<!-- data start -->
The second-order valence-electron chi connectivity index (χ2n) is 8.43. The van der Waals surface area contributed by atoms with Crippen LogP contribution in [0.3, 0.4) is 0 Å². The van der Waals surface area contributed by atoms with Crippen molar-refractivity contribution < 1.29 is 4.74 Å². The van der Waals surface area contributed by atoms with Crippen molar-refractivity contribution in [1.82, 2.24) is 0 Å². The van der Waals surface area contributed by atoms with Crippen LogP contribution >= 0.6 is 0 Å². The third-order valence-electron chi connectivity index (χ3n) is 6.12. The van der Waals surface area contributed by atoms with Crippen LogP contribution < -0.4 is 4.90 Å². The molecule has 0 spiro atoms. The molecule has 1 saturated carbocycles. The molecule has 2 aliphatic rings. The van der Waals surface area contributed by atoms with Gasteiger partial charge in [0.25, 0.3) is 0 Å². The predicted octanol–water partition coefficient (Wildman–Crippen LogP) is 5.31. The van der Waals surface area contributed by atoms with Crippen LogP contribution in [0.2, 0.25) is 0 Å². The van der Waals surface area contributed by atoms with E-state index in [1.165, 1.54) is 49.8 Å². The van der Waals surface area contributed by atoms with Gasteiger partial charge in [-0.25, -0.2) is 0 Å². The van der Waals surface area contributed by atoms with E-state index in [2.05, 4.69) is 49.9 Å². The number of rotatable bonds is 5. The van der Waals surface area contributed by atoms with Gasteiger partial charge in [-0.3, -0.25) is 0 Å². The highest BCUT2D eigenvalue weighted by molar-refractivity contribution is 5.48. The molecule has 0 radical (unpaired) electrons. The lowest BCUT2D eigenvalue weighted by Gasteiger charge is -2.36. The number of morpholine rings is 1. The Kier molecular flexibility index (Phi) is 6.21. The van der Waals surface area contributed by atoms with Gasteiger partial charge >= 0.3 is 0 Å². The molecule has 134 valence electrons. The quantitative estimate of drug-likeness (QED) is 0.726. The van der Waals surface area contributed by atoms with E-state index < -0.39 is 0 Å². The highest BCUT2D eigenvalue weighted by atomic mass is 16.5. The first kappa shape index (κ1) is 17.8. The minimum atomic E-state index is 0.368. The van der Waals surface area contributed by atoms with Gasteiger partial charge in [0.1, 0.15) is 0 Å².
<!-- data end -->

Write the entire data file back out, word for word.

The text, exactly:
The second-order valence-electron chi connectivity index (χ2n) is 8.43. The van der Waals surface area contributed by atoms with Crippen LogP contribution in [0.3, 0.4) is 0 Å². The van der Waals surface area contributed by atoms with Crippen molar-refractivity contribution < 1.29 is 4.74 Å². The van der Waals surface area contributed by atoms with Crippen molar-refractivity contribution in [1.82, 2.24) is 0 Å². The van der Waals surface area contributed by atoms with Crippen LogP contribution >= 0.6 is 0 Å². The third-order valence-electron chi connectivity index (χ3n) is 6.12. The van der Waals surface area contributed by atoms with Crippen LogP contribution < -0.4 is 4.90 Å². The molecule has 0 spiro atoms. The molecule has 1 saturated carbocycles. The molecule has 2 aliphatic rings. The van der Waals surface area contributed by atoms with Gasteiger partial charge in [0.25, 0.3) is 0 Å². The predicted octanol–water partition coefficient (Wildman–Crippen LogP) is 5.31. The van der Waals surface area contributed by atoms with Crippen LogP contribution in [0.2, 0.25) is 0 Å². The van der Waals surface area contributed by atoms with E-state index in [1.165, 1.54) is 49.8 Å². The van der Waals surface area contributed by atoms with Gasteiger partial charge in [-0.25, -0.2) is 0 Å². The van der Waals surface area contributed by atoms with E-state index in [2.05, 4.69) is 49.9 Å². The number of rotatable bonds is 5. The van der Waals surface area contributed by atoms with Gasteiger partial charge in [-0.3, -0.25) is 0 Å². The highest BCUT2D eigenvalue weighted by molar-refractivity contribution is 5.48. The molecule has 0 radical (unpaired) electrons. The lowest BCUT2D eigenvalue weighted by Gasteiger charge is -2.36. The number of morpholine rings is 1. The Kier molecular flexibility index (Phi) is 6.21. The van der Waals surface area contributed by atoms with Gasteiger partial charge >= 0.3 is 0 Å². The molecule has 134 valence electrons. The quantitative estimate of drug-likeness (QED) is 0.726. The van der Waals surface area contributed by atoms with E-state index < -0.39 is 0 Å². The highest BCUT2D eigenvalue weighted by atomic mass is 16.5. The first kappa shape index (κ1) is 17.8. The minimum atomic E-state index is 0.368. The van der Waals surface area contributed by atoms with Gasteiger partial charge in [0.1, 0.15) is 0 Å².